What Patrick Brown's disqualification means for the CPC race
Pierre Poilievre's odds of winning on the 1st ballot just improved
I tempted fate in today’s Weekly Writ when I said the Conservative leadership race had quieted down a little in recent weeks.
So much for that.
Late last night, the Conservative Party’s leadership committee announced that Patrick Brown had been disqualified and removed from the contest. They say it is due to allegations related to financing rules, the sort of thing that runs afoul of Elections Canada.
According to some reports, it is related to a private company allegedly covering salaries paid to Brown’s campaign staff.
Patrick Brown’s campaign denies the allegations and says that the party has engineered this disqualification to ensure a Pierre Poilievre “coronation”. They are consulting their lawyers.
It is a remarkable turn of events that completely upends this Conservative leadership contest. It was already a race that was nasty and ugly, and it is undoubtedly not going to get any better now that one of the front runners has been booted from the contest and, it seems, does not plan on going quietly into that good night.
This is not the first time we’ve seen the Conservative Party discipline or disqualify aspirants for the throne. Brad Trost was fined by the party during the 2017 leadership campaign for allegedly leaking the party membership list. In 2020, Richard Décarie wasn’t approved by the party following the vetting interview and Jim Karahalios (now the Ontario New Blue leader) was disqualified, despite having gathered the requisite signatures and fundraising, for allegations his campaign had made about another campaign’s staffer.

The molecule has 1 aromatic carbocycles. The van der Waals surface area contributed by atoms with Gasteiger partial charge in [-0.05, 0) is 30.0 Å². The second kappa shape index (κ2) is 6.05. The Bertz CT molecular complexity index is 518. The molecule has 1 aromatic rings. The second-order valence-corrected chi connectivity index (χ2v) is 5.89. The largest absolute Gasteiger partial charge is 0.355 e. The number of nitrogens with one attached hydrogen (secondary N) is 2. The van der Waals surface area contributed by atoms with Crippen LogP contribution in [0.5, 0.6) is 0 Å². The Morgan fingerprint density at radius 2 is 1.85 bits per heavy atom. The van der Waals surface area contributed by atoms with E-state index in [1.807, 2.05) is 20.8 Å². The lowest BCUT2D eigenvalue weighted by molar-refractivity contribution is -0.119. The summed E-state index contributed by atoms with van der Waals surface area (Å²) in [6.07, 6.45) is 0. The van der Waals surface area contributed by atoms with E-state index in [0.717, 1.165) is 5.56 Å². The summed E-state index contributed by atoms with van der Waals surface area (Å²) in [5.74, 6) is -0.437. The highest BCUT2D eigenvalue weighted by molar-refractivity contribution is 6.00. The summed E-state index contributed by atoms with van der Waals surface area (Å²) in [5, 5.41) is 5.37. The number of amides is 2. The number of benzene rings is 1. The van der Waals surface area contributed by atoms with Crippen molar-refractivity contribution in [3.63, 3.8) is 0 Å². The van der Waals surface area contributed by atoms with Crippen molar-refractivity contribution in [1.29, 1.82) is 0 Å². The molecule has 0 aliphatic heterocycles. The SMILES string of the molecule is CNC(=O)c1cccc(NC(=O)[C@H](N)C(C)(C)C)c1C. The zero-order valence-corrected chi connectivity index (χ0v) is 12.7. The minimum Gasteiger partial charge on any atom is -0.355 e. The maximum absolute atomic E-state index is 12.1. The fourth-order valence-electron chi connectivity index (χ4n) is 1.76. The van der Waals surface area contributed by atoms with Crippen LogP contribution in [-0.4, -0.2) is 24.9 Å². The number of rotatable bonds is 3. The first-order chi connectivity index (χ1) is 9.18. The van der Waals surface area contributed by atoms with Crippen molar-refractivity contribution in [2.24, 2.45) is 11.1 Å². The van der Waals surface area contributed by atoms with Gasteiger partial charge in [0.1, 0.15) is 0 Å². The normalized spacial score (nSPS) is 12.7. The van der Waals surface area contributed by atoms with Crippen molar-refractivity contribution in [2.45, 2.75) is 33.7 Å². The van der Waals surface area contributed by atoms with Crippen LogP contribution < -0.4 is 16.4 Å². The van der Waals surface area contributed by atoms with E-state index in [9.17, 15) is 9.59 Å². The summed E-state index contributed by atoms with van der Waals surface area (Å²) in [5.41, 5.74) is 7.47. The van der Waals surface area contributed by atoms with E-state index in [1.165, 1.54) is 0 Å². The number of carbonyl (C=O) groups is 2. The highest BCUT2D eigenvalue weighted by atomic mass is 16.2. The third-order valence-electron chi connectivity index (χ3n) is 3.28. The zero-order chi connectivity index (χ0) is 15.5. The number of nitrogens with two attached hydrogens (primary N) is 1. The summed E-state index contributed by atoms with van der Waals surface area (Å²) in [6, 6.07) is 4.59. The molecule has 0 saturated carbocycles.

None of those past examples, however, had the impact that Brown’s disqualification will have on this race.
Brown’s ballot impact
Brown’s campaign has claimed to have recruited 150,000 members for the party, a big chunk of the 675,000-ish members that will be eligible to vote. Though metrics related to (early) fundraising, polling and endorsements weren’t particularly rosy for Brown, the growing perception in the race was that Brown was a serious contender, perhaps even the chief competitor to Poilievre.
Certainly the behaviour of Poilievre and his campaign suggested they viewed Brown that way.
Apparently, the ballots have already been printed and some have even been mailed, so Patrick Brown’s name will be on the ballot regardless of his disqualification.
What impact will that have?